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Inattention

Speed

Fatigue

Unrestrained

Alcohol

“Fatal 5” – “protect your family/mates”

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Written tests marked by TMR official and securely stored at CDEP

  • RSO works with applicant to meet EOI requirements
  • RSO liaises with applicant and SPER
  • RSO acts as link between applicant and QPS (local licensing agent)
ngudyamba muraga teach car
“Ngudyamba Muraga” – “Teach Car”
  • Supervision offered in the community by accredited CQID trainers (not-for-profit)
  • Bookings coordinated by CDEP – tracking people through the licensing process
  • Services offered in urban areas – including theory sessions
  • Maximising work trips through CDEP (real potential to address 100 hour requirement)
  • Local police and Driving Examiners test
guidelines for program development 1
Guidelines for Program Development (1)
  • Consultation should be ongoing and involve:
    • Locals as leaders (not listeners)
    • Adherence to local communication and engagement protocols
    • Appropriate lead-in and decision-making time
    • Community profiling (to map resources/opportunities)
    • Transparency in process (the journey together)
  • Program objectives should:
    • Address local priorities
    • Provide practical, sustainable solutions
    • Be evidence-based
    • Focus on people, not politics (who to engage with)
guidelines for program development 2
Guidelines for Program Development (2)
  • Program design should:
    • Link road safety to higher community priorities (eg. employment, mentoring)
    • Acknowledge “context” and the value of risk minimisation
    • Balance punitive measures with positive measures
    • Build in evaluation with realistic expectations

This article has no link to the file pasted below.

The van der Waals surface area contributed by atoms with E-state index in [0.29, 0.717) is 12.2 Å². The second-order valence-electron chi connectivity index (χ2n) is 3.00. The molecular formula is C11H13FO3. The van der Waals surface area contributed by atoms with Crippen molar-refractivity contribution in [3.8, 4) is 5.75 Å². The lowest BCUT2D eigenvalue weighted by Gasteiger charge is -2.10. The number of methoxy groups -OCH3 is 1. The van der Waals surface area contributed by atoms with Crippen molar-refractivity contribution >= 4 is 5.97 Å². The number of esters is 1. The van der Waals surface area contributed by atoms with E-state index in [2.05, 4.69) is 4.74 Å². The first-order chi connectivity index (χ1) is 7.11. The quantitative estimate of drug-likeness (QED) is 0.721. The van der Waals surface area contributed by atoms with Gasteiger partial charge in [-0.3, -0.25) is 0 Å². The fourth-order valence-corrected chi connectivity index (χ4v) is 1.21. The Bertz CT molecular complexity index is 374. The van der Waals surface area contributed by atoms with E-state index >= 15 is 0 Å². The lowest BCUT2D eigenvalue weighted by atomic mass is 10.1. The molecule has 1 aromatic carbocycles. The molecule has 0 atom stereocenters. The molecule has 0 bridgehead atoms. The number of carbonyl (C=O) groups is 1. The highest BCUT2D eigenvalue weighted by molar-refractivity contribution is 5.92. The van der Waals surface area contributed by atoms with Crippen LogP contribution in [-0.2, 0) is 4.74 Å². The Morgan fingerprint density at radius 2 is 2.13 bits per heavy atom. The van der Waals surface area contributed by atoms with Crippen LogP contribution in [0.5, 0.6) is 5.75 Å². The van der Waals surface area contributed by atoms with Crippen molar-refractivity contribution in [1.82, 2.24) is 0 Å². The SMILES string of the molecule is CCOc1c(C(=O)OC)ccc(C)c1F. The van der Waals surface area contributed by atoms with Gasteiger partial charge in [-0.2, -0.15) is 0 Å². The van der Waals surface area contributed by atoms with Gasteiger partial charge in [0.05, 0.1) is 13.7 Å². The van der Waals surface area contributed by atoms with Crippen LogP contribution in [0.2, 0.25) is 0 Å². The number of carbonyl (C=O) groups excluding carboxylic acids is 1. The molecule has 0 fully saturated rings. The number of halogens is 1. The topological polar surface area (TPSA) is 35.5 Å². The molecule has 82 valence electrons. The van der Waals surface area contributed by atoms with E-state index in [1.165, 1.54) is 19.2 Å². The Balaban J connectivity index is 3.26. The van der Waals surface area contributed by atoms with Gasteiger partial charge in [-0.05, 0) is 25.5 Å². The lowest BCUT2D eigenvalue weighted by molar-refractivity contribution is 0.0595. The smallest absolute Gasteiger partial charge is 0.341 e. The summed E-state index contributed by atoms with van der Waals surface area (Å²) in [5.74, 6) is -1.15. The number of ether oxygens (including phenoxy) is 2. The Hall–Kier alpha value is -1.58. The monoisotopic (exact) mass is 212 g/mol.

• Maximise $$$ spent on delivery vs administration
    • Clearly define governance and local support structure (Kylie)
    • Consider all aspects of a ‘safe system’
    • Acknowledge ‘awareness’ underpins all behaviour change
  • Stakeholders need to be:
    • Competent + Committed
    • Cooperative/Coordinated – sharing $$$, resources, knowledge and success
    • Cashed up 
guidelines for program delivery 1
Guidelines for Program Delivery (1)
  • Facilitator is the most valuable resource!!!
  • Link with local cultural and sporting events
  • Flexibility to accommodate Murri time or priority changes
  • Tips for effective education:
    • Learning by doing and visuals!!!
    • Group learning (train the trainer)
    • Interactive, engaging sessions
    • “Leggo approach” - consistent, repetitive messages
    • Use of humour + local examples
  • “Work together, play together”
  • “Open door policy”
  • Celebrate small successes
what s next for us
What’s next for us?
  • Continue to tackle the licensing imperative (focus on 100 hour supervision requirement in partnership with CQID and CDEP) – better coordination across the state
  • Engage community in road safety infrastructure decision-making and delivery (learn from NSW experience)
  • Ongoing funding for RSO position!!!
  • Census data collection project – partnership with ABS
  • SURVEY – Feedback from other jurisdictions on “what works” in program development and delivery (inform guidelines)